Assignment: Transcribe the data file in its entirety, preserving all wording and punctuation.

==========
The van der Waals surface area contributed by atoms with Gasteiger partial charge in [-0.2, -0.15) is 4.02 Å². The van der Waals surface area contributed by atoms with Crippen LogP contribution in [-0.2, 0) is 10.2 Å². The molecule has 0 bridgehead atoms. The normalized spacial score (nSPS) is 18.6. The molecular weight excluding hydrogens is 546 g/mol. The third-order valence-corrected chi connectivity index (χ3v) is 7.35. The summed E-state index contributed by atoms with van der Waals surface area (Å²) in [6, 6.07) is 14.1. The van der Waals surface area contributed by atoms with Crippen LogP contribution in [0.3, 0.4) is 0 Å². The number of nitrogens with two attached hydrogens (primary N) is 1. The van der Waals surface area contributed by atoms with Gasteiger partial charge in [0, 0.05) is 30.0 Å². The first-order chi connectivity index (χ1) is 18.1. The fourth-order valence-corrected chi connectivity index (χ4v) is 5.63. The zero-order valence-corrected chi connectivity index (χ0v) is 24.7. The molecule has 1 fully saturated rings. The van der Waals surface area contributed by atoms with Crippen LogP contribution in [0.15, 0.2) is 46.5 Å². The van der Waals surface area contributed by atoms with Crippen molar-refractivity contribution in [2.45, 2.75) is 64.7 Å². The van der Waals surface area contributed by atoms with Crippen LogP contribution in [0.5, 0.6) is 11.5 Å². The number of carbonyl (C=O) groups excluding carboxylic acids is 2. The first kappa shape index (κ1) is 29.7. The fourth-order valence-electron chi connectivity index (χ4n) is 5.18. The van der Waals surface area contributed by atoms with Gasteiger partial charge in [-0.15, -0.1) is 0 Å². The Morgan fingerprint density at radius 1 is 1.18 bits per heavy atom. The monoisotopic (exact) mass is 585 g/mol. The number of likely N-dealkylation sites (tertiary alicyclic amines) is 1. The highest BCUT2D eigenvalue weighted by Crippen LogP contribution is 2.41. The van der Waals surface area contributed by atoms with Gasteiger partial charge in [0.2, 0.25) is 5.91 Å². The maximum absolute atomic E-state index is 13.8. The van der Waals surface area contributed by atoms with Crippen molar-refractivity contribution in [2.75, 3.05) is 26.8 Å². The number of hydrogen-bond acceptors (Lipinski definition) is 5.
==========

The van der Waals surface area contributed by atoms with Gasteiger partial charge in [-0.2, -0.15) is 4.02 Å². The van der Waals surface area contributed by atoms with Crippen LogP contribution in [-0.2, 0) is 10.2 Å². The molecule has 0 bridgehead atoms. The normalized spacial score (nSPS) is 18.6. The molecular weight excluding hydrogens is 546 g/mol. The third-order valence-corrected chi connectivity index (χ3v) is 7.35. The summed E-state index contributed by atoms with van der Waals surface area (Å²) in [6, 6.07) is 14.1. The van der Waals surface area contributed by atoms with Crippen LogP contribution in [0.3, 0.4) is 0 Å². The number of nitrogens with two attached hydrogens (primary N) is 1. The van der Waals surface area contributed by atoms with Gasteiger partial charge in [0, 0.05) is 30.0 Å². The first-order chi connectivity index (χ1) is 18.1. The fourth-order valence-corrected chi connectivity index (χ4v) is 5.63. The zero-order valence-corrected chi connectivity index (χ0v) is 24.7. The molecule has 1 fully saturated rings. The van der Waals surface area contributed by atoms with Crippen LogP contribution in [0.15, 0.2) is 46.5 Å². The van der Waals surface area contributed by atoms with Crippen molar-refractivity contribution in [2.45, 2.75) is 64.7 Å². The van der Waals surface area contributed by atoms with Crippen LogP contribution in [0.5, 0.6) is 11.5 Å². The number of carbonyl (C=O) groups excluding carboxylic acids is 2. The first kappa shape index (κ1) is 29.7. The fourth-order valence-electron chi connectivity index (χ4n) is 5.18. The van der Waals surface area contributed by atoms with Gasteiger partial charge in [-0.15, -0.1) is 0 Å². The Morgan fingerprint density at radius 1 is 1.18 bits per heavy atom. The monoisotopic (exact) mass is 585 g/mol. The number of likely N-dealkylation sites (tertiary alicyclic amines) is 1. The highest BCUT2D eigenvalue weighted by Crippen LogP contribution is 2.41. The van der Waals surface area contributed by atoms with Gasteiger partial charge in [0.2, 0.25) is 5.91 Å². The maximum absolute atomic E-state index is 13.8. The van der Waals surface area contributed by atoms with Crippen molar-refractivity contribution in [2.75, 3.05) is 26.8 Å². The number of hydrogen-bond acceptors (Lipinski definition) is 5.